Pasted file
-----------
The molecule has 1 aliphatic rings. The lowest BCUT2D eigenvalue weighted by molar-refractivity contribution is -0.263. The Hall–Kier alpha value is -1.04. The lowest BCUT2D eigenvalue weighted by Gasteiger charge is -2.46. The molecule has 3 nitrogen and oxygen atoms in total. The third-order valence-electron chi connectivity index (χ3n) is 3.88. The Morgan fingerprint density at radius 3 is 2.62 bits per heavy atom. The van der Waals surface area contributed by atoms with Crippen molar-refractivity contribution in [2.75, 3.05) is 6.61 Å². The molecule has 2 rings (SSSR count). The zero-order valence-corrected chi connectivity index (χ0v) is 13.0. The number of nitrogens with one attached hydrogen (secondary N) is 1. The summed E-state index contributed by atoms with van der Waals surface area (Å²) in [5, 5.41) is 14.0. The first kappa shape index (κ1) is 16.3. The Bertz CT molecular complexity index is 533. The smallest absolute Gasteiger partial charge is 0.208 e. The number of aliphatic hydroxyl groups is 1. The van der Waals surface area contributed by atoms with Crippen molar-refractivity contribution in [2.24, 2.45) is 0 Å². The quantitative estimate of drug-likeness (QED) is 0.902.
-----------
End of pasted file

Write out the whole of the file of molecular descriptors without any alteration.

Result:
The molecule has 1 aliphatic rings. The lowest BCUT2D eigenvalue weighted by molar-refractivity contribution is -0.263. The Hall–Kier alpha value is -1.04. The lowest BCUT2D eigenvalue weighted by Gasteiger charge is -2.46. The molecule has 3 nitrogen and oxygen atoms in total. The third-order valence-electron chi connectivity index (χ3n) is 3.88. The Morgan fingerprint density at radius 3 is 2.62 bits per heavy atom. The van der Waals surface area contributed by atoms with Crippen molar-refractivity contribution in [2.75, 3.05) is 6.61 Å². The molecule has 2 rings (SSSR count). The zero-order valence-corrected chi connectivity index (χ0v) is 13.0. The number of nitrogens with one attached hydrogen (secondary N) is 1. The summed E-state index contributed by atoms with van der Waals surface area (Å²) in [5, 5.41) is 14.0. The first kappa shape index (κ1) is 16.3. The Bertz CT molecular complexity index is 533. The smallest absolute Gasteiger partial charge is 0.208 e. The number of aliphatic hydroxyl groups is 1. The van der Waals surface area contributed by atoms with Crippen molar-refractivity contribution in [2.24, 2.45) is 0 Å². The quantitative estimate of drug-likeness (QED) is 0.902.